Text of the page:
Norm

http://fangplace.blogspot.com

TdeV@bstw.com said...

Whooboy. I've already volunteered to review Afraid for Mr. Kilborn and NOW I learn that I'm unlikely to be able to read the book.

All the same, this is the best blog post I've read in ages, so thanks for the chuckles!

Theresa de Valence
http://www.ReviewsByTdeV.com

JA Konrath said...

Thanks for having me here Rob, and all the ACME authors. This was a lot of fun.

I'm linking to this post on my blog tour, very soon.

Chester Campbell said...

Love the warehouse scene. You guys ought to get together and shoot a YouTube video of it with a little Jaws music in the background..

Austin S. Camacho said...

Not only was this a GREAT interview, but that's the best picture of Konrath I've ever seen.

Thanks much, fellows, and wow... how come you guys haven't written a novel together? Wait a minute... with all the names you both write under, maybe you have... Hmmmm....

JA Konrath said...

I'll give you the name of my photographer, Austin. He can make you look almost as good. :)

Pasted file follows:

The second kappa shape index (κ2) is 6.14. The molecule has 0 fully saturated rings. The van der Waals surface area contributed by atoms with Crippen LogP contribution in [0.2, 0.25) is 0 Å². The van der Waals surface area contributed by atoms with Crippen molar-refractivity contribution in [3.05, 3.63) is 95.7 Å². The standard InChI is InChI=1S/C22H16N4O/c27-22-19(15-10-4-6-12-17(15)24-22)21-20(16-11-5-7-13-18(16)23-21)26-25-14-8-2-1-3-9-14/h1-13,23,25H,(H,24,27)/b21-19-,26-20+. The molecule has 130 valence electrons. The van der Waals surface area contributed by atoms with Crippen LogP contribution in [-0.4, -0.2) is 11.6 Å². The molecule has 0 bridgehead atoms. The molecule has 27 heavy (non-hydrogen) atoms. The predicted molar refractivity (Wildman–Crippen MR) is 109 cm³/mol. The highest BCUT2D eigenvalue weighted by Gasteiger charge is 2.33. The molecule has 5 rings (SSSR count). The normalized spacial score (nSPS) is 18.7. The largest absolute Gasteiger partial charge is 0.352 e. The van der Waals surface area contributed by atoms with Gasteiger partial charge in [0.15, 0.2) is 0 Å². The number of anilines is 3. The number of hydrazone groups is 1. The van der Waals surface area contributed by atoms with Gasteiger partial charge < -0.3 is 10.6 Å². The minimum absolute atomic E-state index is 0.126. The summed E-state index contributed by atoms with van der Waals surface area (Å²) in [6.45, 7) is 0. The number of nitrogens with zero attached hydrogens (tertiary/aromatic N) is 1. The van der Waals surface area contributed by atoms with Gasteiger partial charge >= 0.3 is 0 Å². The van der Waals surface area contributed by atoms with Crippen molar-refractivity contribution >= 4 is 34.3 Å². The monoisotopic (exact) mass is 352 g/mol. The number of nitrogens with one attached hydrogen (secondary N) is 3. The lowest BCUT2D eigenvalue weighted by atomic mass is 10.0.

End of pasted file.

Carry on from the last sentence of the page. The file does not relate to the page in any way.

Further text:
Rob Wallker said...

What can I say? I thought Konrath was going to field all the questions while I went out on a binge. Hey, we folks at ACME "Know Drama" but who could have predicted that JA would pull a Joquin Phoenix on us all, eh?
I put the word out, perhaps frightened too many off that Joe would be on hand at Acme, and now we pay the price, damn it. I should've kept this low key. What the hell was I thinking. As to being AFRAID...that is reading AFRAID, it's scary, yes, but if you liked Ruins, and if you like Poe, and if you like Richard Matheson and Robert Bloch (the greats of horror fiction), you will love AFRAID. Move over Lovecraft. It's Joe unleashed and at his best at once. I strongly support Joe's new persona Jack Kiborn and be AFRAID.